Have you ever asked yourself, “What if [fill in the blank]?

I did, a lot. These were the the kinds of “What ifs” I asked myself.

“What if” I had only called Alistair earlier on that day?
“What if” I hadn’t been so naive about him hiding money from me?
“What if” I had only accepted the help offered and let Ciara cancel my wedding to an abusive man four days before the actual day?
“What if” I had only quit my job sooner?

When other people people asked,

“What if” you changed this in your writing?
“What if” you just listened to me?
“What if” we did this instead?
“What if” we started

In my head, or sometimes, in unfortunate moments, I would answer out loud, defensively or meekly, “you clearly think my viewpoint is invalid. Therefore I am invalid.” Or, “you are wrong (about me . . . I rarely said those last two words because if I did, it wasn’t about them being wrong. . . It was about the fact that I was actually just wrong in myself).”

I thought this question, “What if?” was about regret or my invalidity as a human. These were pieces of armor I wrapped myself in, thinking they would protect me from future disaster and understand how to be better. I was wrong.

For a pre- Story 2017 conference workshop, I walked into a room at the Nashville Symphony building and met, Matthew Luhn. He is part of the team responsible for movies like, Rattatouille, Toy Story, Finding Nemo, Up and Monsters Inc.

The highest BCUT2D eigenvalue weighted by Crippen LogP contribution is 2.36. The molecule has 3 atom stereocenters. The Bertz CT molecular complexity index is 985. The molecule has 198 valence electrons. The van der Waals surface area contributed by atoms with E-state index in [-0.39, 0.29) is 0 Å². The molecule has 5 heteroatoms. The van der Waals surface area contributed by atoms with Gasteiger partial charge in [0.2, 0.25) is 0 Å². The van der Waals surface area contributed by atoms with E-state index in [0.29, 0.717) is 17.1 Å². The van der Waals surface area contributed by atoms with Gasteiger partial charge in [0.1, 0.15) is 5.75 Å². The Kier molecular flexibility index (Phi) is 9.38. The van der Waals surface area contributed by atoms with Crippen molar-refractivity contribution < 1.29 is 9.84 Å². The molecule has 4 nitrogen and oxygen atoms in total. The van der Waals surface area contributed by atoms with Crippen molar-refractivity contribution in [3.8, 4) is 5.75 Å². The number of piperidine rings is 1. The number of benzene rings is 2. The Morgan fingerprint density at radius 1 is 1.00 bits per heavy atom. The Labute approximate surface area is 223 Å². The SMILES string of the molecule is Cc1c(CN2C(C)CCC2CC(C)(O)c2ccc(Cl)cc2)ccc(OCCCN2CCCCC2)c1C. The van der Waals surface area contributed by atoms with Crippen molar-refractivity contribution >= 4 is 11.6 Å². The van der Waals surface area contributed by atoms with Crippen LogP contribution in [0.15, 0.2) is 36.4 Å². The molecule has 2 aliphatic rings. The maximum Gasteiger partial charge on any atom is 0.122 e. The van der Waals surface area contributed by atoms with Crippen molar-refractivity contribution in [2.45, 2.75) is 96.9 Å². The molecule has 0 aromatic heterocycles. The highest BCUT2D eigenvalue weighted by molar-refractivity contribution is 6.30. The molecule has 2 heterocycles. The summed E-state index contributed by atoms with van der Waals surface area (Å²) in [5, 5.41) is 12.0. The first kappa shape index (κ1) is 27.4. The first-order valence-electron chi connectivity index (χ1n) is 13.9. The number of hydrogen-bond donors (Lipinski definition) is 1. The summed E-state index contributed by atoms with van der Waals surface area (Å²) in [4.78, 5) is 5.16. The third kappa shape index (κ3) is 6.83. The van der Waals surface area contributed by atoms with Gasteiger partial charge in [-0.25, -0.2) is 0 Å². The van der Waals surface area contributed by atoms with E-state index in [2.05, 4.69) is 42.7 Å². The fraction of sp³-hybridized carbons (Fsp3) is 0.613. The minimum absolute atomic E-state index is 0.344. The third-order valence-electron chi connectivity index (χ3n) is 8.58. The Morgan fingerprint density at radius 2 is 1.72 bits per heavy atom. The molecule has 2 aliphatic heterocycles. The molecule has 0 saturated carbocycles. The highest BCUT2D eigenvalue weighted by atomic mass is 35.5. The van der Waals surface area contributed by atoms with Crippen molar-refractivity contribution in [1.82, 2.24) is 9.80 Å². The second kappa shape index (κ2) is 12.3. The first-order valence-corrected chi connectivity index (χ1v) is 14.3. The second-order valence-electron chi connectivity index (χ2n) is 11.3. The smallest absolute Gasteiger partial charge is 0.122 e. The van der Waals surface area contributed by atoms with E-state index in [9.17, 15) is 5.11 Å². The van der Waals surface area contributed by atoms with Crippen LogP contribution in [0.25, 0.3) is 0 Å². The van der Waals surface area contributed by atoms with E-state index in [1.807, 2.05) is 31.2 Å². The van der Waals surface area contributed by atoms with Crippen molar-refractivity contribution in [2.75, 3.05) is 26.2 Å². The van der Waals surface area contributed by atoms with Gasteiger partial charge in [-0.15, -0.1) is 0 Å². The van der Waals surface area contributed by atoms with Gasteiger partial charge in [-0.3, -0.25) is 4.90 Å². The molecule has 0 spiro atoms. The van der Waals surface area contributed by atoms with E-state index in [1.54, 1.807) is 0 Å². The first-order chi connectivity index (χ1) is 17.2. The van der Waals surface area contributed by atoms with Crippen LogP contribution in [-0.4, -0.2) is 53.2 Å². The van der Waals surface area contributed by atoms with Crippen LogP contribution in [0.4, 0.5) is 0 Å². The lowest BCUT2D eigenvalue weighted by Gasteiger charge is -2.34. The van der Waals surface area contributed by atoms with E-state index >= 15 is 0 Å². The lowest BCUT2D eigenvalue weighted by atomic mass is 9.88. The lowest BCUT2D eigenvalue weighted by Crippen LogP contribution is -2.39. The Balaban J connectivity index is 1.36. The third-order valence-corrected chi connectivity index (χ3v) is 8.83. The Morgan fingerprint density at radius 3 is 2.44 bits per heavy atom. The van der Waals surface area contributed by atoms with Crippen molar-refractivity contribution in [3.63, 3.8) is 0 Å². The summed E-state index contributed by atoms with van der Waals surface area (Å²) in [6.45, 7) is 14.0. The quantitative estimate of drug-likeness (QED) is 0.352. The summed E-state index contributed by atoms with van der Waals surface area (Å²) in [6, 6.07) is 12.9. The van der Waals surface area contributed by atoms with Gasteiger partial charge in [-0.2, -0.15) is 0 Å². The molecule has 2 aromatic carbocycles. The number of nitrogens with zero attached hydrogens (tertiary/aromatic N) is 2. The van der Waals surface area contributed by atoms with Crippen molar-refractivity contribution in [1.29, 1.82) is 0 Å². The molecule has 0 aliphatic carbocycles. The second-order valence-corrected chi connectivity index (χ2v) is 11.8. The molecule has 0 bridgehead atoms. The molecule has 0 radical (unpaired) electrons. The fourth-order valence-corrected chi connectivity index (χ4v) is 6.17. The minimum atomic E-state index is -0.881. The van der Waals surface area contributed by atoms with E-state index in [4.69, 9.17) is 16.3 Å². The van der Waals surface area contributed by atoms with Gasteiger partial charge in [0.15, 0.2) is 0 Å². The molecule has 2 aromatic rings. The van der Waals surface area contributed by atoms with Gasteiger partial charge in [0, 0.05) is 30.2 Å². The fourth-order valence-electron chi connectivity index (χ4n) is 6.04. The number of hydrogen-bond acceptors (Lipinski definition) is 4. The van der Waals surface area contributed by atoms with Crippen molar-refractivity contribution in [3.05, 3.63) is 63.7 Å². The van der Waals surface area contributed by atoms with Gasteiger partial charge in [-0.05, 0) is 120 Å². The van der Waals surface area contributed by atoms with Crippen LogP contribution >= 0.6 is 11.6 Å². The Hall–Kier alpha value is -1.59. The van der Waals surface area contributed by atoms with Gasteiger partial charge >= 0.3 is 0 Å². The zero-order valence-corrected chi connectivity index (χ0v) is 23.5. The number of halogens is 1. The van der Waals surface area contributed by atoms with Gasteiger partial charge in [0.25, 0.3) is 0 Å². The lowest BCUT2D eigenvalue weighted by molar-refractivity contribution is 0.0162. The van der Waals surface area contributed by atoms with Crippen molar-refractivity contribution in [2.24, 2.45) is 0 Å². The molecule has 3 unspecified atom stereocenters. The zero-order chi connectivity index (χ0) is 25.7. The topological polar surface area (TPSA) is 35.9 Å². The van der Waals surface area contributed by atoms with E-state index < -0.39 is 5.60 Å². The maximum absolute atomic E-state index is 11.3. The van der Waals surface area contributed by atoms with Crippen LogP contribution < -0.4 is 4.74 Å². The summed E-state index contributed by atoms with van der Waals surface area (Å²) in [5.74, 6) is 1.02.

He asked “What if” a rat wanted to be an elite French Chef? And “What if” there was a monster that didn’t want to scare people?

A chink in my armor appeared. These kinds of questions were not part of how I built my armor.

Our first glimpse into the carnival of what ifs

The next day, in an auditorium full of people, the Story 2017 Conference began and I saw Brad Montague ask, “what if your life was a musical?” If you know ANYTHING about me. . . You know I wish my life was a musical. When he asked that question, I actually put down songs I knew that would BE the soundtrack to my musical life. It’s an idea I hadn’t entertained. But . . . Seriously, what if? It might be fun. . .

There was another chink. “What if?” wasn’t supposed to be fun.

MacKenzie Huyhn, a creative lead at Pinterest, got on stage and shared her company’s newest campaign, “What if?”

It gave me goosebumps.

But more than the campaign, we learned, after last year’s STORY conference, she asked herself, “What if” I DO have something to say? Getting up in front of us was the most terrifying thing she had ever done. We were experiencing her “What if?” live and in person. At the end, she gave us all post cards and asked us to ask ourself, “What if” we did our most scary things? She told us, if we wrote it down and gave it to her, she would send us this post card back in 6 months to remind us that “What if” doesn’t have to be scary.

Man, my armor was getting to be ridiculously ineffective. And someone was going to hold me accountable for actually doing something scary. Someone I didn’t even know, but knew what was in my heart. I asked, in a very small whisper, “What if” I was wrapping myself in the wrong armor?


Jason being photo bombed by the carnival of characters!